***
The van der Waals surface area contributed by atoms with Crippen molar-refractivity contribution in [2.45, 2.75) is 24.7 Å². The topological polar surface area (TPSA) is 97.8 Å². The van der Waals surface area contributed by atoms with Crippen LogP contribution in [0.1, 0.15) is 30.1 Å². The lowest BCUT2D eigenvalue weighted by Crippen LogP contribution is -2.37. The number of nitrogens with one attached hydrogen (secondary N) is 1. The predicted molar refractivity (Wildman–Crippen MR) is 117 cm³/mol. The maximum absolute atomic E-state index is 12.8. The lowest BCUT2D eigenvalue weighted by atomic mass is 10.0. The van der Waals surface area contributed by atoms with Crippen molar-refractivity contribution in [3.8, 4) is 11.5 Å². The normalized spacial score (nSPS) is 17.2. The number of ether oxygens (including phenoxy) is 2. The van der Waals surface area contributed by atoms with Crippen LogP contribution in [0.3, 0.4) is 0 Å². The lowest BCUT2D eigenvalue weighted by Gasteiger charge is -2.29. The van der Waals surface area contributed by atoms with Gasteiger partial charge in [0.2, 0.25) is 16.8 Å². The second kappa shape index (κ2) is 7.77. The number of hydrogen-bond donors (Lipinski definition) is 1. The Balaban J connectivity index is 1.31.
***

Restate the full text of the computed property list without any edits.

The van der Waals surface area contributed by atoms with Crippen molar-refractivity contribution in [2.45, 2.75) is 24.7 Å². The topological polar surface area (TPSA) is 97.8 Å². The van der Waals surface area contributed by atoms with Crippen LogP contribution in [0.1, 0.15) is 30.1 Å². The lowest BCUT2D eigenvalue weighted by Crippen LogP contribution is -2.37. The number of nitrogens with one attached hydrogen (secondary N) is 1. The predicted molar refractivity (Wildman–Crippen MR) is 117 cm³/mol. The maximum absolute atomic E-state index is 12.8. The lowest BCUT2D eigenvalue weighted by atomic mass is 10.0. The van der Waals surface area contributed by atoms with Crippen molar-refractivity contribution in [3.8, 4) is 11.5 Å². The normalized spacial score (nSPS) is 17.2. The number of ether oxygens (including phenoxy) is 2. The van der Waals surface area contributed by atoms with Crippen LogP contribution in [0.3, 0.4) is 0 Å². The lowest BCUT2D eigenvalue weighted by Gasteiger charge is -2.29. The van der Waals surface area contributed by atoms with Gasteiger partial charge in [0.2, 0.25) is 16.8 Å². The second kappa shape index (κ2) is 7.77. The number of hydrogen-bond donors (Lipinski definition) is 1. The Balaban J connectivity index is 1.31.